Coming in at 30’, this is a substantial piece, crafted as an unbroken single movement.  When asked on In Tune if he’d listened to any other cello concertos in preparation for his own, Fitkin talked mainly about the balance between soloist and orchestra.  On that score, he seems to have learned any lessons that were there to be learned.  Fitkin’s residency with the RLPO in 1994-97 evidently gave him the confidence to handle varied and massed forces, and his Cello Concerto reaped these rewards.  In the opening minutes, after the soloist’s initial gesture of a rising major 7th, B-Bb, the way in which the orchestra seemed to want to embrace the cello’s sustained Bb with beguiling chords and textures was magical (echoes of Schoenberg’s ‘Farben’?).  Even when the texture was at its most frenzied, later in the piece, there was superb clarity.

What was immediately striking – and, insofar as I know his music, a new departure – was the prevailing lyricism of the music, recalling that famous Prom premiere 22 years ago of John Tavener’s The Protecting Veil, in which the cello soloist was Steven Isserlis.  The two works are nevertheless very different in intention and character and, indeed, in orchestration (the Tavener was only for strings).  While Tavener aimed for transcendence, Fitkin’s luminosity is often pained (edgy orchestral timbres play their part in this).  This was no sweet lyricism, instead one which seemed to have an undertow of sadness.

Although the Cello Concerto plays without a break, there are clear expressive phases.  After the opening 5’, a second, ‘lullaby’ section is initiated by two alternating chords, one major, one minor, dominated by harp sonorities.  Unhappy with reaching for a ‘20th-century English pastoral’ parallel, as one or two of today’s newspaper reviews have done, I’ve been racking my brains as to why this plangent pairing of chords a minor third apart rang bells.  And then it hit me: this is exactly the same chordal pattern that Busoni used in his Berceuse for piano (1909), also known in an orchestral version as Berceuse élégiaque.  This work struck a chord 80 years later with John Adams, who arranged it for chamber orchestra in 1989.  I’ve no idea whether my making a connection with Busoni has any relevance to what Fitkin intended, but it does at least underline the emotional undertow that I detect in his concerto.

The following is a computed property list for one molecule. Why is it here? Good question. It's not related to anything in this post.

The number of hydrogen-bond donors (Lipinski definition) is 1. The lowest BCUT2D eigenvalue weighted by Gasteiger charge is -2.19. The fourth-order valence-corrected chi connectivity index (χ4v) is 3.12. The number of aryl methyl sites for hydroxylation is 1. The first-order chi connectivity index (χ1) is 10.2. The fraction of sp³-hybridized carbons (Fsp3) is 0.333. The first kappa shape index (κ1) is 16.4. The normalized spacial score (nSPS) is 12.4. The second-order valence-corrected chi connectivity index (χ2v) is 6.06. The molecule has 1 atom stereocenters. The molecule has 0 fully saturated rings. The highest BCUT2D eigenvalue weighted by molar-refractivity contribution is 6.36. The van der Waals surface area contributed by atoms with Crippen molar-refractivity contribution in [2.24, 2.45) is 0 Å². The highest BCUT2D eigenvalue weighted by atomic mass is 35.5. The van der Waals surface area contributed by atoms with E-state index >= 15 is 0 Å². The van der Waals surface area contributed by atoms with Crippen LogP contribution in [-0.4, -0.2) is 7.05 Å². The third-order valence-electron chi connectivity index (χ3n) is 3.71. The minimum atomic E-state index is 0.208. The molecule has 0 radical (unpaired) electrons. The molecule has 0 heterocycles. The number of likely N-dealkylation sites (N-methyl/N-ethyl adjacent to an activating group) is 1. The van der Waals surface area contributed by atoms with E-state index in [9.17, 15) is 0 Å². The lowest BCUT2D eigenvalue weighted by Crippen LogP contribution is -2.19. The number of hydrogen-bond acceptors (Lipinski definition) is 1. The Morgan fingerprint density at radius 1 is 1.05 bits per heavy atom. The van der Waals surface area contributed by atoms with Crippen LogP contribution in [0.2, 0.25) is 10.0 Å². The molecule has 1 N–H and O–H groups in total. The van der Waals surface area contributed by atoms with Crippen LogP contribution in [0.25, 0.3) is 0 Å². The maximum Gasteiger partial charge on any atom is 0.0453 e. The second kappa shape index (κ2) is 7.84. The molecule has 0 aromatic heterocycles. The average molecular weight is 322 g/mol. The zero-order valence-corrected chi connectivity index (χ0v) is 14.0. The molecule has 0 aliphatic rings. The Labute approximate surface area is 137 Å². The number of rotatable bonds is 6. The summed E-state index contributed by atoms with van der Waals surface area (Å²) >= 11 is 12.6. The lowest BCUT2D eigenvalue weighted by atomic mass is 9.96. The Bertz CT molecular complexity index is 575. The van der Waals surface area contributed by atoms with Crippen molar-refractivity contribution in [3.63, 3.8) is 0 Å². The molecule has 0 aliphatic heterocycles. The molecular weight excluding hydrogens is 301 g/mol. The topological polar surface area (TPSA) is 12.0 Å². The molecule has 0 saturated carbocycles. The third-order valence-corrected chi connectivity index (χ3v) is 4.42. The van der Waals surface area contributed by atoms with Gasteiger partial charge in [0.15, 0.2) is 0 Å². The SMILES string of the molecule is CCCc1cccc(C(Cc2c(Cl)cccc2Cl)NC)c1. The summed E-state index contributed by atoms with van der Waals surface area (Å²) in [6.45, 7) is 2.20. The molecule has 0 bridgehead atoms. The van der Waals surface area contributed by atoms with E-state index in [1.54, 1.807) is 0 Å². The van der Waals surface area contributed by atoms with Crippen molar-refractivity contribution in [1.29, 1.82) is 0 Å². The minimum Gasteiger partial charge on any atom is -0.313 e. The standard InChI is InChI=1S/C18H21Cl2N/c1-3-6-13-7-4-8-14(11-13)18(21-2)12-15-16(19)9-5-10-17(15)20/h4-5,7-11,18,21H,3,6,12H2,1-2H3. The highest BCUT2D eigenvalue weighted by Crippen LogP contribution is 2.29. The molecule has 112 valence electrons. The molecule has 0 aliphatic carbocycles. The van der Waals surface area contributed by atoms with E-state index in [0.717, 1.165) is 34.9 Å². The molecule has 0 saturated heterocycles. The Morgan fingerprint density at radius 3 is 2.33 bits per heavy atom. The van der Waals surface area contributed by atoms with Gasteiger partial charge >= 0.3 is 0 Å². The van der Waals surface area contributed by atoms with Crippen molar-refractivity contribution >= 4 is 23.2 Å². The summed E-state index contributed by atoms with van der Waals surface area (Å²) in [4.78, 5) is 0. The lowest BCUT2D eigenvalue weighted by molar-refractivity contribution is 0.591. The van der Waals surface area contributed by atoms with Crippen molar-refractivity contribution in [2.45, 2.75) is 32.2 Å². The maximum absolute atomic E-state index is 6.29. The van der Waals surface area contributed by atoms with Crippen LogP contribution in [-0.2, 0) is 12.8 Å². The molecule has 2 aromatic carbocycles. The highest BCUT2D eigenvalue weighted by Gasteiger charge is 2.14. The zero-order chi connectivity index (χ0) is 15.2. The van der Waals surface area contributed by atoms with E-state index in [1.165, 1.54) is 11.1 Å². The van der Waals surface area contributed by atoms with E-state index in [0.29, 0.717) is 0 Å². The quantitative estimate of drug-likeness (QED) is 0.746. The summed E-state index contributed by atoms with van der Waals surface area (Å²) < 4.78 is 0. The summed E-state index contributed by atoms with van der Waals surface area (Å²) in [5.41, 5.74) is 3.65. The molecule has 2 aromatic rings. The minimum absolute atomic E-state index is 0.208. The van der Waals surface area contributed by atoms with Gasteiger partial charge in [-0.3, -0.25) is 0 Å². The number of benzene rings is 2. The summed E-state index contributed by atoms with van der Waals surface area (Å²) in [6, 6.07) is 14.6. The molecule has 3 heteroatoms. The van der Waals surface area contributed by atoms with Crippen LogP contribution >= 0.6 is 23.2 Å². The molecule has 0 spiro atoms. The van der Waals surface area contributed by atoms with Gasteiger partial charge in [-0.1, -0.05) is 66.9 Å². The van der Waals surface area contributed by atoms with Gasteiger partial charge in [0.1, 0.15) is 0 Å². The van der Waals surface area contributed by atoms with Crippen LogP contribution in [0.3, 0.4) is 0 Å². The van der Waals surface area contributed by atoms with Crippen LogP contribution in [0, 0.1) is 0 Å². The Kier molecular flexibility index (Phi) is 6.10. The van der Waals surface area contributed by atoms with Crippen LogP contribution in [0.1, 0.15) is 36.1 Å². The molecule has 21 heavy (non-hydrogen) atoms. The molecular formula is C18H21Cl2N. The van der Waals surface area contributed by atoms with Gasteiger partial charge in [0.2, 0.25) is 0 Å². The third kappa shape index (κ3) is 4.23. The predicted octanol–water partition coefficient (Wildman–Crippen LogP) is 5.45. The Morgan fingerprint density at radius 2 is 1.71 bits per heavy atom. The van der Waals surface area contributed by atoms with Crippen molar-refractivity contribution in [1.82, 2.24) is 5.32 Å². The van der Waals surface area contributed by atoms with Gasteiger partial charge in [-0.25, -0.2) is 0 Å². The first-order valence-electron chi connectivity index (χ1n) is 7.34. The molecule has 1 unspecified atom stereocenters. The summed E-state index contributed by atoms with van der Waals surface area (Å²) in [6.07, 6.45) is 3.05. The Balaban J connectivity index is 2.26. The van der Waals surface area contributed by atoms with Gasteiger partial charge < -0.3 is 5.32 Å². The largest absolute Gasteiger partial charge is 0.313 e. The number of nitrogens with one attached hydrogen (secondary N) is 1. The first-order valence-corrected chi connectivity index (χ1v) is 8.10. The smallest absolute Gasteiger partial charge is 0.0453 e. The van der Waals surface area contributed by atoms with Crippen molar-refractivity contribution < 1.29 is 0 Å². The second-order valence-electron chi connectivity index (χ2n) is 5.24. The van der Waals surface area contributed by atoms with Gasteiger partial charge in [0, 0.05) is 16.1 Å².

By this stage, it becomes clear that Fitkin has thought carefully not only about the textural and timbral world of the concerto but also about the place of thematic material in his design.  The cellist’s first idea, B natural rising to Bb, now continues, down a tone to Ab (the B natural and Ab each being a component of one of the ‘lullaby’ chords) and on further.  This expressive motif assumes a central role in the work.

More familiar Fitkin territory appears in the main central episode, a scherzo (c.10’ in) which leads to the main climax at c.22’.  This episode becomes increasingly agitated and dynamic.  After some early tutti interruptions (c.14’), there is a lull, when the main motif returns.  This lyrical highpoint heralds a pause in the scherzo section and the cello starts to play gliss-pizzicandi against lullaby chords.  When the scherzo resumes, it becomes more frenetic and there is a trading of blows (c. 20’30”) leading to a sustained chord and a culminating sequence of some 17 chordal repetitions, the last seven of which accelerate collapse.  This seems to be the moment, referred to by the composer in the pre-performance interview, when the concerto is “sliced, with a wedge driven through it about 3/4 of the way through”.